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Court rules employer cannot change injured worker's doctors


A Florida appeals court on Wednesday sided with a narcotics officer who was injured in a flash-grenade accident and then suffered a second injury three months later during a 1993 shooting.

Wednesday's ruling in Maggie Avery v. City of Coral Gables and Johns Eastern overturned a workers compensation judge's ruling allowing the city and its claims administrator to “de-authorize” or discontinue psychiatric care Ms. Avery had received from two treating physicians over a period of about 15 years.

The doctors treated her for mood disorder, depression, anxiety, insomnia, and post-traumatic stress disorder. But in 2009, the employer called for an independent medical exam, which found Ms. Avery's treatment under the doctors was excessive and unwarranted.

As a result, the employer advised Ms. Avery that her psychiatric care had been transferred from her doctors to another physician. The employer also issued a notice that it was deauthorizing further treatment from her doctors.

The employer and claims administrator cited a Florida statute allowing an insurer to transfer an injured worker's care when an independent medical exam determines the claimant is not making “appropriate progress in recuperation.”

Ms. Avery, however, had reached maximum medical improvement years before the independent medical exam. Maximum medical improvement is a point after which no improvement in medical condition can be anticipated.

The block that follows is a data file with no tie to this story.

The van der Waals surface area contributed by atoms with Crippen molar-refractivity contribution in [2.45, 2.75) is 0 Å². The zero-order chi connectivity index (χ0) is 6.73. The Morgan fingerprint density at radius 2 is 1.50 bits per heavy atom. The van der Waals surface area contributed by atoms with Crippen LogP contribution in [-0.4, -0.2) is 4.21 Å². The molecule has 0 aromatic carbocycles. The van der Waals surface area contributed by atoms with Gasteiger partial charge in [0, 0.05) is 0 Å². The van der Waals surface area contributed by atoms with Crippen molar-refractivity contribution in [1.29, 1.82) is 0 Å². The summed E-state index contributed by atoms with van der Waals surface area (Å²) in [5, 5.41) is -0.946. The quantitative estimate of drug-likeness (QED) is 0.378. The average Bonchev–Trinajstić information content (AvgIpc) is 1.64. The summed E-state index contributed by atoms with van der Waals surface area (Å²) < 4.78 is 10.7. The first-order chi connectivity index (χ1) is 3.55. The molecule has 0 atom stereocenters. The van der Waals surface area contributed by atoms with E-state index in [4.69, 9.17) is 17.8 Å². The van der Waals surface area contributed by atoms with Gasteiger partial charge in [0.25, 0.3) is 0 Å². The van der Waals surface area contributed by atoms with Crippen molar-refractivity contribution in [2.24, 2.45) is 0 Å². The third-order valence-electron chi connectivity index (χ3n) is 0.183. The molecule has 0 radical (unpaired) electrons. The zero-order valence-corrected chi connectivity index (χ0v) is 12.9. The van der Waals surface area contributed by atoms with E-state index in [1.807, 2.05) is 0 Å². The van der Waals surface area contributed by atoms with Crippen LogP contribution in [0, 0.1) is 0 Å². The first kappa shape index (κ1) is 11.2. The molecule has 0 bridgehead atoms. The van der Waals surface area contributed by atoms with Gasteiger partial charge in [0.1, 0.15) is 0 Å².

So Ms. Avery's doctors were providing her only palliative care, which is not designed to improve the claimant's condition, but to help with pain or the effects of an injury, according to the opinion handed down Wednesday by Florida's 1st District Court of Appeal.

The appellate court found that as a matter of Florida law, a claimant who has reached maximum medical improvement cannot be “in recuperation.” Therefore the statute cited by the employer as justification for de-authorizing her treatment did not apply to the case at hand.

The court also advised that the proper remedy for an employer concerned about overutilization is to obtain an overutilization determination from Florida's Division of Workers Compensation.

The appellate court reversed the judge's finding and remanded the case for an order consistent with its opinion.

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